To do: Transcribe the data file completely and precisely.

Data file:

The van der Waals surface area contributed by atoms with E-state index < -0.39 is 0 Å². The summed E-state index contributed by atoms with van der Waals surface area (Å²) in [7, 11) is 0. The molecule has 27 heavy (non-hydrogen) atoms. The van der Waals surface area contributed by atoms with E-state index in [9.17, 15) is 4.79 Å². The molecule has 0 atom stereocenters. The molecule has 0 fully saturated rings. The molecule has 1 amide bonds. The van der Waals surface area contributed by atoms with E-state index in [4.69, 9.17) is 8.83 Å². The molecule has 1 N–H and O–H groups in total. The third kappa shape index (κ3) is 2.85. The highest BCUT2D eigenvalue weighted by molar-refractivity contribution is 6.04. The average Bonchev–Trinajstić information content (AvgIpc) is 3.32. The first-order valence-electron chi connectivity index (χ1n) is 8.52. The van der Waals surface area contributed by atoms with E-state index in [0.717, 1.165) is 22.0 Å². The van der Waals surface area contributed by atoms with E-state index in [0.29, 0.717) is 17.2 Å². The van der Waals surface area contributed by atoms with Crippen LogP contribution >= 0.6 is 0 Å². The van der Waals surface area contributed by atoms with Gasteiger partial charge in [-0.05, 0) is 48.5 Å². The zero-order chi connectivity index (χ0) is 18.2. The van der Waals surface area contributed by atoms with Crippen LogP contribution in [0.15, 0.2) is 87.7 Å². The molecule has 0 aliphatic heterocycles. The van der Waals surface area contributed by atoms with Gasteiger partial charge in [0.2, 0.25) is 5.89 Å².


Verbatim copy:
The van der Waals surface area contributed by atoms with E-state index < -0.39 is 0 Å². The summed E-state index contributed by atoms with van der Waals surface area (Å²) in [7, 11) is 0. The molecule has 27 heavy (non-hydrogen) atoms. The van der Waals surface area contributed by atoms with E-state index in [9.17, 15) is 4.79 Å². The molecule has 0 atom stereocenters. The molecule has 0 fully saturated rings. The molecule has 1 amide bonds. The van der Waals surface area contributed by atoms with E-state index in [4.69, 9.17) is 8.83 Å². The molecule has 1 N–H and O–H groups in total. The third kappa shape index (κ3) is 2.85. The highest BCUT2D eigenvalue weighted by molar-refractivity contribution is 6.04. The average Bonchev–Trinajstić information content (AvgIpc) is 3.32. The first-order valence-electron chi connectivity index (χ1n) is 8.52. The van der Waals surface area contributed by atoms with E-state index in [0.717, 1.165) is 22.0 Å². The van der Waals surface area contributed by atoms with E-state index in [0.29, 0.717) is 17.2 Å². The van der Waals surface area contributed by atoms with Crippen LogP contribution >= 0.6 is 0 Å². The van der Waals surface area contributed by atoms with Gasteiger partial charge in [-0.05, 0) is 48.5 Å². The zero-order chi connectivity index (χ0) is 18.2. The van der Waals surface area contributed by atoms with Crippen LogP contribution in [0.15, 0.2) is 87.7 Å². The molecule has 0 aliphatic heterocycles. The van der Waals surface area contributed by atoms with Gasteiger partial charge in [0.2, 0.25) is 5.89 Å².